Searchable list of publishers' copyright and self-archiving policies for pre-prints and post-prints.


    Searchable list of funding agencies which require you to make you work/publication(s) and/or data publicly available by self-archiving or through an institutional repository like TWUSpace.

How to Obtain Permission

Permission from copyright holders is often needed when creating course materials, research papers, and web sites. You need to obtain permission from the original creator of the material before you can use it in a way that infringes on the exclusive rights granted to a copyright holder if it falls outside the boundaries of fair dealing or other exceptions under the Copyright Act.

Steps that need to be followed to obtain permission to use copyrighted material:

  1. Determine if permission is needed for the work you want to use.
  2. Exceptions to the need to obtain permission include:   
    - material that specifically states that it can be used freely
    - material in the 'public domain' (material where the creator has been dead for over 50 years or has donated the material to the public). This material still needs to be attributed to the  owner of the work (cited).
  3. Identify the copyright holder or agent.  You can usually obtain the permission by contacting the copyright holder or agent from the email address on the publisher’s website.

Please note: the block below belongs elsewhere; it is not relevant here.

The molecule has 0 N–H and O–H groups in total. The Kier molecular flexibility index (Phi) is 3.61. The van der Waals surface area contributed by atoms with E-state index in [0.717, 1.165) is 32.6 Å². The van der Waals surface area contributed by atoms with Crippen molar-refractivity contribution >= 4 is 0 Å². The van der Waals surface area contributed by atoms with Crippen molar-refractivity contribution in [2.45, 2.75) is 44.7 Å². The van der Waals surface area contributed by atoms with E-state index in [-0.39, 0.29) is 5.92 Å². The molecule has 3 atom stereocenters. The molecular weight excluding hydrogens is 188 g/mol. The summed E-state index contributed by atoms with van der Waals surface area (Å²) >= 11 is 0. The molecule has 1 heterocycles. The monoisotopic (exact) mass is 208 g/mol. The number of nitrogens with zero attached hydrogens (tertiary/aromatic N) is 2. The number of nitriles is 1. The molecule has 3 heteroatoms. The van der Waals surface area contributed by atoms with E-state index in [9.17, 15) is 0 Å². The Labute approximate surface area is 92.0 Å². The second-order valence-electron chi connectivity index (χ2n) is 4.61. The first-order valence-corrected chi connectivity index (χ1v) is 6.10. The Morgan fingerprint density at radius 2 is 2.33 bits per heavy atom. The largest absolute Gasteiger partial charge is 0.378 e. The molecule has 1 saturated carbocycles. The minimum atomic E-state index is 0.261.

4. Send written request for the permission to use. Remember to give yourself ample lead time, as the process for obtaining permissions can take months. Decide if you are willing to pay a licensing fee/royalty.
  5. If the copyright holder can't be located or is unresponsive (or if you are unwilling to pay a license fee), be prepared to use a limited amount that qualifies for fair dealing, or use alternative material.

When you are making a request to copy, remember to include all relevant information so that your request is not delayed. Clearly state that no changes will be made to the material and that acknowledgement to the author and rights holder will be given.

Always keep a copy of the permission request and the copyright holder’s response.  If you need help in obtaining copyright permission or have questions about the process, please contact the Library at

Your email to the copyright holder should include:

  • Date of your request:
  • TWU
    Course Name:
    Course Code:
    Term Start & End Date:
    Date Material will be Needed:

    Source Title:
    ISBN, ISSN or URL (if applicable):
    Year Published:
    Page Range to be Copied:
    Chapter # & Title (if applicable):
  • Number of Copies to be made: 
  • Type of Copying (Digital on a password protected site) / Print for class handouts):
    For Classroom Educational Use (Yes/No):

Keep a copy of everything. If you successfully obtain permission, keep a copy of all correspondence and forms. Also, keep a detailed record of your quest to identify and locate the copyright owner. Why keep these records? In the unlikely event that your use of the work is ever challenged, you will need to demonstrate your good efforts. That challenge could arise far in the future, so keep a permanent file of the records. Moreover, you might need to contact that same copyright owner again for a later use of the work, and your notes from the past will make the task easier.